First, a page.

American taxpayers just might wonder what they are getting for their $80 billion that funds the nation’s mammoth intelligence bureaucracy each year.
Shouldn’t the Central Intelligence Agency (CIA)—the crème-de-la-crème of the intelligence community—already know about COVID?
In fact, shouldn’t they have known in late 2019 when the virus first appeared?
Hopefully, the CIA prioritizes China over, say, Slovenia.
Perhaps the CIA is just not very good at spying. And that is its principal duty: to obtain secrets by persuading foreigners to betray their countries or organizations for America’s interests.
Yes, this isn’t always easy. Nonetheless, it is what the CIA is supposed to do.
One does hear it argued—or better said, used as an excuse—that China is a “hard target.” And it is. China’s Ministry of State Security’s successes in rolling up CIA Chinese agent networks in recent times have been colossal intelligence disasters.
But being “hard” is a poor excuse. The intelligence targets most important to the United States are usually the most difficult. Imagine an airline pilot suggesting he should not be expected to land in a 30-knot crosswind because it would be hard.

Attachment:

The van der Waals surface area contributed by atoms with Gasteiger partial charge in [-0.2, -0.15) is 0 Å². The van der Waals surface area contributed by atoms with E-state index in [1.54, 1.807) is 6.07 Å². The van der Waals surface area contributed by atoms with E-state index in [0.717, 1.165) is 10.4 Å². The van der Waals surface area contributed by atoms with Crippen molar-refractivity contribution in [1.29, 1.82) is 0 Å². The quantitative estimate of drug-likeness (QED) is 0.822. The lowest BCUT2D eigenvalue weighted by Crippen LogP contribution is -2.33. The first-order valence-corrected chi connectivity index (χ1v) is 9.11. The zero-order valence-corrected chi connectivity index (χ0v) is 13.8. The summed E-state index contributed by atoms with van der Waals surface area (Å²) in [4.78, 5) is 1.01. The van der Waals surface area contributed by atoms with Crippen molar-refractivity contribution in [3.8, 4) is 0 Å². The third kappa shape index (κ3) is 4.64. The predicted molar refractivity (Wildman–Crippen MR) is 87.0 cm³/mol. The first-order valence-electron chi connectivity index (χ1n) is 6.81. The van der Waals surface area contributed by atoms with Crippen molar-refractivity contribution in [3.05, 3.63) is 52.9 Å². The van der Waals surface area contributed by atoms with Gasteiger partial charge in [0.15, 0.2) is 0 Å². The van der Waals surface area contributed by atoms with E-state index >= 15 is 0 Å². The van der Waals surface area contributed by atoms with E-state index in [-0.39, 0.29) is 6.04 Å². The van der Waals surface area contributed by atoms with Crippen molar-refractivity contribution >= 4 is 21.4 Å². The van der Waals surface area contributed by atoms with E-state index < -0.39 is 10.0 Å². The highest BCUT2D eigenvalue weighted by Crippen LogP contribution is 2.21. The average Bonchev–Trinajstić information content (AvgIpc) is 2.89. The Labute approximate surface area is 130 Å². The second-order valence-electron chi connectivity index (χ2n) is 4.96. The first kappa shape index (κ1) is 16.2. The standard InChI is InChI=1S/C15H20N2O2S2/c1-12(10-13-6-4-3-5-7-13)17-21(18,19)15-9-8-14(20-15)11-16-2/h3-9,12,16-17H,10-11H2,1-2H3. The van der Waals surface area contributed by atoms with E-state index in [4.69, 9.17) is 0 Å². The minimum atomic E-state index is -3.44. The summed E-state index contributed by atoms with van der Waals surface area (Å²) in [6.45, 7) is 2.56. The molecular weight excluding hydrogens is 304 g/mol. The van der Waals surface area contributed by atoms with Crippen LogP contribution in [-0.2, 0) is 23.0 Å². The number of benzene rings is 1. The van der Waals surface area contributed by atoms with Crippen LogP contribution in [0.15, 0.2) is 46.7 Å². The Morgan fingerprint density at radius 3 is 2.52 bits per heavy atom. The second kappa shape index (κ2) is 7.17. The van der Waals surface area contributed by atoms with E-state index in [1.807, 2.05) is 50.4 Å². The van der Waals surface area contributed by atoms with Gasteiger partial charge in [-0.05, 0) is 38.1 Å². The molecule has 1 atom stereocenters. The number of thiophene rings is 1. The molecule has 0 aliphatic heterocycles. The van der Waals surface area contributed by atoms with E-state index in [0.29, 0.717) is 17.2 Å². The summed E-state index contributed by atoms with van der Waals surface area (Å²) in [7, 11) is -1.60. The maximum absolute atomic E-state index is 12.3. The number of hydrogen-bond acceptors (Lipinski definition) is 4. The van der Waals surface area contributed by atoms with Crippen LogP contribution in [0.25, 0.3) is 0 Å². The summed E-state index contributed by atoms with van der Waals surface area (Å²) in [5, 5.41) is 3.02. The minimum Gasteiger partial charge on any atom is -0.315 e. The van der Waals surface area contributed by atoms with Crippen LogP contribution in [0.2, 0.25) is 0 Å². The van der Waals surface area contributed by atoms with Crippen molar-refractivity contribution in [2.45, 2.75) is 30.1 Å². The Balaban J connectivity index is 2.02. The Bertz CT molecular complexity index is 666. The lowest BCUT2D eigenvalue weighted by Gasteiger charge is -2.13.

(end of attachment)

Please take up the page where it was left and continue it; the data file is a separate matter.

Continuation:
Some nationalities are recruitable by the dozen in an afternoon, with a decent lunch and a little money. Russians and Islamic terrorists? Not so easy. Chinese? Not easy but not impossible.
Operating inside China is tough. But Chinese do travel overseas. And in dictatorships, like China, one’s position and even life can be precarious. Indeed, many Chinese of means and power are looking for overseas bolt-holes and places to stash their wealth and their relatives.
These are cracks for CIA officers to exploit. It takes patience and effort.
But if promotion in the agency’s Directorate of Operations (which does most of the recruiting) is still based on “scalps”—regardless of whose head they come off—guess which targets get the attention? The easy ones.
And a little … ahem … deception to jump-start a career isn’t unheard of. One recipient of the agency’s top case officer award offered sage advice—with a straight face—that “You should go to an agent meeting with the intelligence already written,” and “It’s okay to write what an agent would have said.”